The nova outburst occurs once about every 80 years. A star system located 3,000 light-years away becomes visible to the human eye when it happens. T Coronae Borealis, or T CrB, last exploded in 1946 and astronomers believe it will happen again sometime this year.

Nova Explosion

Artist illustration of the nova outburst; NASA’s Goddard Space Flight Center

Astronomers believe the nova outburst will happen between now and this September. It could be a once-in-a-lifetime experience because of how rare it is.

Typically, the two stars that orbit each other in the constellation Corona Borealis, northern crown, are too dim to see with the naked eye. But, every 80 years or so those two stars create a massive nuclear explosion. The light from this explosion spreads throughout space. From our perspective on Earth, a new star appears to pop out of nowhere. Because of the explosion, the stars get as bright as the North Star.

The “new star” appears in our night sky for a few days before the light dims again. This will be at least the third time humans have witnessed the space oddity. Irish polymath John Birmingham first discovered it in 1866 and it reappeared in 1946. At peak brightness, we can see the nova outburst with an unaided eye for a few days. With binoculars, we can see it for a week until it dims again.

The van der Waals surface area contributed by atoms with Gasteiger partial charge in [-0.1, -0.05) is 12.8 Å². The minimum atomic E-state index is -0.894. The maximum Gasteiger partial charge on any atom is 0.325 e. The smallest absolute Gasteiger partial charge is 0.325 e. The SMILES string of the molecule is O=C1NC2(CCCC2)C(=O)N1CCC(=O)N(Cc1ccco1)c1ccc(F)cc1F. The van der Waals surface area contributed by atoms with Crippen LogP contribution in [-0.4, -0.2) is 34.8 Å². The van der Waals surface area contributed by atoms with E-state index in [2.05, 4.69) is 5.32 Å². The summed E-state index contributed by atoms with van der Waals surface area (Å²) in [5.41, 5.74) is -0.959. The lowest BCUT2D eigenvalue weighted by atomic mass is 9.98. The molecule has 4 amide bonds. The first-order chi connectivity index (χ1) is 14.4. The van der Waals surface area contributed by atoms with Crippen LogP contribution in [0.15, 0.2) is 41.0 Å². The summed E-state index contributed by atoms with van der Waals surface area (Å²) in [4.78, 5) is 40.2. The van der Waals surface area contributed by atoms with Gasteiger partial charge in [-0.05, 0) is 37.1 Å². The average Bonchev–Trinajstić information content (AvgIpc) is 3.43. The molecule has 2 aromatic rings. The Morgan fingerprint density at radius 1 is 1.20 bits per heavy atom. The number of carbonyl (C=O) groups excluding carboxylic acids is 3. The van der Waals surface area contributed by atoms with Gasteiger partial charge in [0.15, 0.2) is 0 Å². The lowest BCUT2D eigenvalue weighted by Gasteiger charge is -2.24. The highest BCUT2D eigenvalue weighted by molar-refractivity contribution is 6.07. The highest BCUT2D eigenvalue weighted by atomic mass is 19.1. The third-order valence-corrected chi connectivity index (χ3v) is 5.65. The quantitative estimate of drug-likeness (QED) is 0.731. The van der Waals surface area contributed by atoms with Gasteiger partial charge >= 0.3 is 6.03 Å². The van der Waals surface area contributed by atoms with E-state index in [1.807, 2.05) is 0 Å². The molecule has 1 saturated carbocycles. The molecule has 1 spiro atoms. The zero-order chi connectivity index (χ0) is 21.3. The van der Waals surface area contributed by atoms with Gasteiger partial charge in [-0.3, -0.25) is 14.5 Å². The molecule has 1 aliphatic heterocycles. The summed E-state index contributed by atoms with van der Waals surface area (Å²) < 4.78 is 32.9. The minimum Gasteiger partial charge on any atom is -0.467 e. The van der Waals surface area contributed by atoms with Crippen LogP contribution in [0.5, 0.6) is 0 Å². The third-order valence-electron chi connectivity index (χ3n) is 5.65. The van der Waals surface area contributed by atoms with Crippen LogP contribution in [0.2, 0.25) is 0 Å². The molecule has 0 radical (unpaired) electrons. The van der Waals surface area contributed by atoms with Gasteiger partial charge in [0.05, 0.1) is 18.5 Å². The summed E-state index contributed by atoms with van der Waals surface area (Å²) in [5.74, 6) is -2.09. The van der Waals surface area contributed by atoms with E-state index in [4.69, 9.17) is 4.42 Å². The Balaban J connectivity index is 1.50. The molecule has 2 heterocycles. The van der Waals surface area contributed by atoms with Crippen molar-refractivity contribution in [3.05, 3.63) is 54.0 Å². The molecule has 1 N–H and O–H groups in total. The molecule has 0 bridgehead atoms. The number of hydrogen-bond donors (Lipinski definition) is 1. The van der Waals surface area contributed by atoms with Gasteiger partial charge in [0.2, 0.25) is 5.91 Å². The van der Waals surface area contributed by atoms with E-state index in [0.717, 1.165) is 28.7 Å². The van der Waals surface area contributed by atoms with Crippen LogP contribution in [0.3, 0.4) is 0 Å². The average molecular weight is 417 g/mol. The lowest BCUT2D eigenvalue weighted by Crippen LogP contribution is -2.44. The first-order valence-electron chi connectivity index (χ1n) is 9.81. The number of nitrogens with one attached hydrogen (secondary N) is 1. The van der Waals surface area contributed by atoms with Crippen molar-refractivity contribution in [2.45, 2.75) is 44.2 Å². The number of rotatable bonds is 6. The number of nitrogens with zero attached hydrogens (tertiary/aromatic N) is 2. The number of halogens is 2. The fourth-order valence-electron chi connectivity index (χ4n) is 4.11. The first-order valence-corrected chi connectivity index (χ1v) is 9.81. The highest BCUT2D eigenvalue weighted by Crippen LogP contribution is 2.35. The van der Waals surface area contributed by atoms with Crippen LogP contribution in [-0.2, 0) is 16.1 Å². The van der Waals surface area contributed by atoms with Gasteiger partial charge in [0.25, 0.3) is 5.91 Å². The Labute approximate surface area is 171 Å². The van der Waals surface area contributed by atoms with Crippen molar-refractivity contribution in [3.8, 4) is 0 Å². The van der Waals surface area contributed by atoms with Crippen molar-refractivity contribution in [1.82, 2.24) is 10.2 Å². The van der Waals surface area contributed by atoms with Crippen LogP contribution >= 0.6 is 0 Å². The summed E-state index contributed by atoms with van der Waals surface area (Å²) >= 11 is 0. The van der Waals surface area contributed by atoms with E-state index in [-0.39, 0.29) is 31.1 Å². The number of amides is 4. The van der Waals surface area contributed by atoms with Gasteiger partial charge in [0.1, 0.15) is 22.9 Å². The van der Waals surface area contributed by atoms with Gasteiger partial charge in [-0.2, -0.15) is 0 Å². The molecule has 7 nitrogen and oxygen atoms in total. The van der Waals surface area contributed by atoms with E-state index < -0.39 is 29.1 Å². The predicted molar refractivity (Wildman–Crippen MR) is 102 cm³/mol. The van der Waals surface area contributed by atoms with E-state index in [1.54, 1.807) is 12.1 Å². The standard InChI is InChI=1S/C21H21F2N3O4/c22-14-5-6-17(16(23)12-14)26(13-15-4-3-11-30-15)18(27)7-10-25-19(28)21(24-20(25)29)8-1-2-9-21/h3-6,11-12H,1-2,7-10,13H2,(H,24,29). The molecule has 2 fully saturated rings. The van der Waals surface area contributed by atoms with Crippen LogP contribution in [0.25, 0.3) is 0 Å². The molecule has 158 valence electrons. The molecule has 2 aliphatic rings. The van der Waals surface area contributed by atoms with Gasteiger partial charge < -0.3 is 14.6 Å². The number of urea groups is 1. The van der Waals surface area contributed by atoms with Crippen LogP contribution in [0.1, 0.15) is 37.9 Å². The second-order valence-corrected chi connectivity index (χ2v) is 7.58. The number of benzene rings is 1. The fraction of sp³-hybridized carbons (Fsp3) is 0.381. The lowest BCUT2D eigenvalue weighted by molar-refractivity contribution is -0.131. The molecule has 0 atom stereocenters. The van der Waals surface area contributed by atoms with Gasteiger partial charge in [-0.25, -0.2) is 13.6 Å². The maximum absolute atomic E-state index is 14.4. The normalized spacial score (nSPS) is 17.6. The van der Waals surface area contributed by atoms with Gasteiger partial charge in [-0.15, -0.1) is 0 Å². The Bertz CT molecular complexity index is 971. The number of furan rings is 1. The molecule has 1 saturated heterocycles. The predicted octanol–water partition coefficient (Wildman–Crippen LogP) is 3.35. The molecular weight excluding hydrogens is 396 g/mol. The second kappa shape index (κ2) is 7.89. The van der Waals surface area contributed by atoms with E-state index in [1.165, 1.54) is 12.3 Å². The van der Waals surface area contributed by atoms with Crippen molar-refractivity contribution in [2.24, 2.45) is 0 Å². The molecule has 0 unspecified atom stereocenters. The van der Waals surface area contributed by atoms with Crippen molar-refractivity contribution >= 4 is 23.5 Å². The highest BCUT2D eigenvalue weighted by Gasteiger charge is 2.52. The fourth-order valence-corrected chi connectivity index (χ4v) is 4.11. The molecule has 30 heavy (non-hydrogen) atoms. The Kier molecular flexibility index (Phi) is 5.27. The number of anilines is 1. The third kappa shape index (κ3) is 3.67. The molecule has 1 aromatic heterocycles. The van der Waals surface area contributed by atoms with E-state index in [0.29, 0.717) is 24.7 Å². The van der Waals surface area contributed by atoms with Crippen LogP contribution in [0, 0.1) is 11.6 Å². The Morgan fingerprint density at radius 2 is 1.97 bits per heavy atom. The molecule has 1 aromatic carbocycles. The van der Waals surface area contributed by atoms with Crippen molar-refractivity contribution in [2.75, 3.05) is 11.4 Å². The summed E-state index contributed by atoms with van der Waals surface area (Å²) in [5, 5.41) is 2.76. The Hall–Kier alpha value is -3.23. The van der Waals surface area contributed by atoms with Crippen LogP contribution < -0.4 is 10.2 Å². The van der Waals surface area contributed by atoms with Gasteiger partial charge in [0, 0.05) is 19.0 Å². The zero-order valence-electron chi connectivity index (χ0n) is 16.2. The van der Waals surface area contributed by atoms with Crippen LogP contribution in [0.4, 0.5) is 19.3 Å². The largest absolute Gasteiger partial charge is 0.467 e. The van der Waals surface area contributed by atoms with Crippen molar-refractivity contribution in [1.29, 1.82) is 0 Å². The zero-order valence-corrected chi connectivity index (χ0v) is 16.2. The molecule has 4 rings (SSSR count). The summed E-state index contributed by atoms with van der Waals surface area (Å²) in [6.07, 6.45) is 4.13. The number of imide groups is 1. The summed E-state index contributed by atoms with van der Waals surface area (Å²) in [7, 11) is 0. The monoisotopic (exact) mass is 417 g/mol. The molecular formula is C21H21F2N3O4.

The nova will occur in the Corona Borealis, between Hercules and Bootes; Photo: NASA

For any amateur astronomers or star enthusiasts, this conceptual image from NASA outlines how to spot the nova burst. Corona Borealis, or the Northern Crown, is a small arc between Hercules and Bootes. This is where the outburst will appear as a “new” star.

How it Happens

This event is one of five recurring nova’s in our galaxy. It occurs because Corona Borealis is a binary system, where two stars orbit each other, with a white dwarf and a red giant. As the red giant becomes unstable from its increasing temperature and pressure, it ejects its outer layers. Because of how close the two stars are to each other, the white dwarf collects that matter on its surface.

The shallow dense atmosphere of the white dwarf heats enough to cause a runaway thermonuclear reaction. This produces the nova that we can see from Earth.